I should have focused on the first half of the comment, and have provided more information. I wanted the discussion to be as general as possible, so it would apply to everyone considering how to structure their training week, but after reading the comments above, I concede that the type of training matters a lot. As @Captain_Doughnutman noted, six days of VO2max a week, might not be the most enticing prospect and six short endurance rides is probably not going to do (as) much good as fewer longer ones. It will probably also not give you a fatigue resistance on par with MVDP
I started thinking about this, inspired by the Eastern European/Russian training philosophy of less hard - more often, where each workout is intentionally not so hard, so your body can recover and train again the next day. That way, the total volume is as high or higher than going hard every other day. This philosophy is AFAIK used mainly in sports where technical skills are important, such as jiu-jitsu, boxing and weightlifting, where it makes sense to train less hard and focus on improving skills every day. Thus, it might not be applicable to cycling, but I thought I’d ask the TR community.
As noted above, it might be a good idea for things where proper execution is important, such as form sprints perhaps?
Once again, sorry for the poor attitude previously!
@Zahlmiac you quickly dismissed that early reply with:
In your questions, think of TSS as a cap on length of workouts. Its not the real question IMHO.
That early reply by mathewsparents is part of the answer, and the other part is implied. If you are doing a 4 week block of sweet spot, threshold, or vo2max work, then you should focus on 3 workouts per week in order to get enough time-in-zone, and to make each week progressively harder by increasing time-in-zone. In my opinion the questions to ask yourself are - with limited training time will I get enough time-in-zone doing 3 or 6 workouts per week, and can I progressively increase time-in-zone in weeks 2 and 3?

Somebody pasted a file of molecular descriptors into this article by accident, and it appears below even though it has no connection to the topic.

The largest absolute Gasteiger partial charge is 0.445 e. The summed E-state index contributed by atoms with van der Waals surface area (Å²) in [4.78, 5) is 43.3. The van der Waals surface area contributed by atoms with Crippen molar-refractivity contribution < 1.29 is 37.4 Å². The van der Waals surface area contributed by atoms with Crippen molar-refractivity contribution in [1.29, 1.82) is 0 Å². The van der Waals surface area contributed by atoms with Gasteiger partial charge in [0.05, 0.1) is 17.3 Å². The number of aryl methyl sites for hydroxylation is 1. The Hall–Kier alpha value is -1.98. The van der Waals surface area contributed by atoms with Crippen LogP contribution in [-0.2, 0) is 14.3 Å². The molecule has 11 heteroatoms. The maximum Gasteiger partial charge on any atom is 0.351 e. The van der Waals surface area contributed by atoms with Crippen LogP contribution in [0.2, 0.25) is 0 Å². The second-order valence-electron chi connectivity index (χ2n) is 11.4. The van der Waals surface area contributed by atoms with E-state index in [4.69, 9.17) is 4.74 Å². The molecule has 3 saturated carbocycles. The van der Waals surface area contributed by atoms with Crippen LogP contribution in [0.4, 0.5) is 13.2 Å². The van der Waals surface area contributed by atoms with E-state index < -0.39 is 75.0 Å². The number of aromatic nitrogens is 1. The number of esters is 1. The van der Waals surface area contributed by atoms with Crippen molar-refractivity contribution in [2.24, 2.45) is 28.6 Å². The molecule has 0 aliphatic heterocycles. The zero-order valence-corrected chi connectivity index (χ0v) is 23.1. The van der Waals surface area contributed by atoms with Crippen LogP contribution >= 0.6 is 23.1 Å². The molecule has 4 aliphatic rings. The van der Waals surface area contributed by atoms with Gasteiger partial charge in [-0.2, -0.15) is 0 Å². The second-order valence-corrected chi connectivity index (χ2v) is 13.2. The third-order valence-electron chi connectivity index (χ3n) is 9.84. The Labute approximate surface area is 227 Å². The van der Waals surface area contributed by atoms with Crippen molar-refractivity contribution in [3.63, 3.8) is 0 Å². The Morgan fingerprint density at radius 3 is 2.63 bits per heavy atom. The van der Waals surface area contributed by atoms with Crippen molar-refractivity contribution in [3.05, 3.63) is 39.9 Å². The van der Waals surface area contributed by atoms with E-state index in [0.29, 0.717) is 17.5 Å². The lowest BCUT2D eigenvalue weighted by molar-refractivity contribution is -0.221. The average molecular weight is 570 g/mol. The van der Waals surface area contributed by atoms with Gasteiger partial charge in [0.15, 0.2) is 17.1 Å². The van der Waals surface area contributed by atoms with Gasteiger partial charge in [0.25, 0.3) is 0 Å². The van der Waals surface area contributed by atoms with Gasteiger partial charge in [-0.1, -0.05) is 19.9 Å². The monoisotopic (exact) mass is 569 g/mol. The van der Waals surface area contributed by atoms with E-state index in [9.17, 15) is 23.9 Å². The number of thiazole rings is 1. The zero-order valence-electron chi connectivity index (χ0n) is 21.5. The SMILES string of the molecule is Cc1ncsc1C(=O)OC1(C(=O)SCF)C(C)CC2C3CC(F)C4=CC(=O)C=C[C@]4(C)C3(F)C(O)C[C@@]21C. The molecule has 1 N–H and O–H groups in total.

I’m not sure I follow. Could you further explain this:
Wouldn’t doing twice as many, half as long workouts, give the same time in zone? (Say, doing one workout with 40 min Z4 or two workouts with 20 min Z4 each). That might not give the same adaptions though, and that is really what I would like to know more about. How does the way you split up your weekly workload affect the adaptions and your recovery?
I get your point about the importance of progressing the time in zone and I can see that will be hard, if you adhere to my proposed TSS based structure. I should probably describe it based on time instead, which is what matters when scheduling anyway.
The question could then be:
What would the differences be between doing 3 x 90 minutes vs 6 x 45 minutes, when the workouts are similar (except for the duration) and the weekly workload (time in zone and TSS) is the same? Will the answer depend on which training phase you are in/what type of training you are doing? (from previous comments, I would say that is a Yes)
It would also seem, that some people respond better to one than the other.
There’s a few posts in the forum (god knows where!) which present studies of the different types of ‘responders’ — volume or intensity.
Not sure there’s a way to tell which type you are except to try different training over time. The study also comments that most riders overvalue intensity and undervalue volume. Take from that what you will.
Sorry for the late reply, but thanks a lot for link. I read the article and the two related ones on his site. Interesting stuff! Since I don’t have the avaliable time to do a lot of volume, I’m hoping I am an intensity responder but as you say, I’m likely not… Sadly
TSS and FTP … quit chasing a number for the sake of chasing a number.
While I do not advocate anyone should stop thinking or trying to understand the plans, there are many who if they “just follow the plan” would actually improve and learn something in the process of doing so. It is all too common for someone to get a plan online, via TR (Coach Chad), or even via a personal coach and then decide they know better. In this case, why bother with a plan?!